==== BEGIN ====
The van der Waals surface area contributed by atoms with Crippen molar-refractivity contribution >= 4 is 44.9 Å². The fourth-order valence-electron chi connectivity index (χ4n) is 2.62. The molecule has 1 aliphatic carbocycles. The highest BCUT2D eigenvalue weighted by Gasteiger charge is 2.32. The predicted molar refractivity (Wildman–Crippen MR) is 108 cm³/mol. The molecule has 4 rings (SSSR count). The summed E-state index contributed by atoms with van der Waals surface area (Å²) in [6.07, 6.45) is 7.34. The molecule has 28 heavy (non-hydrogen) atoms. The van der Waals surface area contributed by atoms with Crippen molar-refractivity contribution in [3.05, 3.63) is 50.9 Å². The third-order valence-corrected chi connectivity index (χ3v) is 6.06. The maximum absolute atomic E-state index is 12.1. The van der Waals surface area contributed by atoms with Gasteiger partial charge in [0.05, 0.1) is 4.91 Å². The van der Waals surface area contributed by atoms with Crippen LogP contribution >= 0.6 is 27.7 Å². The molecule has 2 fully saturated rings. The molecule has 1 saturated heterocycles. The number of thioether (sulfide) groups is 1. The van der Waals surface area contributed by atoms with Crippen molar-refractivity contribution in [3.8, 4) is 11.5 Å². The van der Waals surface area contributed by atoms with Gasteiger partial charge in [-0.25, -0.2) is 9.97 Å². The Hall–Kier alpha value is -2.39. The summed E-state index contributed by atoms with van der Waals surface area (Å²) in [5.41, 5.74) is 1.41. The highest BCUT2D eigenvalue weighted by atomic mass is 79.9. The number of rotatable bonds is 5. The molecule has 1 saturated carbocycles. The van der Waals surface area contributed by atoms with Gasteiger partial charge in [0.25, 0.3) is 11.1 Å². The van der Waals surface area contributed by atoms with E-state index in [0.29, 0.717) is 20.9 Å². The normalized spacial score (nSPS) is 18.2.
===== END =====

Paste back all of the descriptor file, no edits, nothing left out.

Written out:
The van der Waals surface area contributed by atoms with Crippen molar-refractivity contribution >= 4 is 44.9 Å². The fourth-order valence-electron chi connectivity index (χ4n) is 2.62. The molecule has 1 aliphatic carbocycles. The highest BCUT2D eigenvalue weighted by Gasteiger charge is 2.32. The predicted molar refractivity (Wildman–Crippen MR) is 108 cm³/mol. The molecule has 4 rings (SSSR count). The summed E-state index contributed by atoms with van der Waals surface area (Å²) in [6.07, 6.45) is 7.34. The molecule has 28 heavy (non-hydrogen) atoms. The van der Waals surface area contributed by atoms with Crippen molar-refractivity contribution in [3.05, 3.63) is 50.9 Å². The third-order valence-corrected chi connectivity index (χ3v) is 6.06. The maximum absolute atomic E-state index is 12.1. The van der Waals surface area contributed by atoms with Gasteiger partial charge in [0.05, 0.1) is 4.91 Å². The van der Waals surface area contributed by atoms with Crippen LogP contribution >= 0.6 is 27.7 Å². The molecule has 2 fully saturated rings. The molecule has 1 saturated heterocycles. The number of thioether (sulfide) groups is 1. The van der Waals surface area contributed by atoms with Crippen molar-refractivity contribution in [3.8, 4) is 11.5 Å². The van der Waals surface area contributed by atoms with Gasteiger partial charge in [-0.25, -0.2) is 9.97 Å². The Hall–Kier alpha value is -2.39. The summed E-state index contributed by atoms with van der Waals surface area (Å²) in [5.41, 5.74) is 1.41. The highest BCUT2D eigenvalue weighted by atomic mass is 79.9. The number of rotatable bonds is 5. The molecule has 1 saturated carbocycles. The van der Waals surface area contributed by atoms with Gasteiger partial charge in [0.25, 0.3) is 11.1 Å². The van der Waals surface area contributed by atoms with E-state index in [0.29, 0.717) is 20.9 Å². The normalized spacial score (nSPS) is 18.2.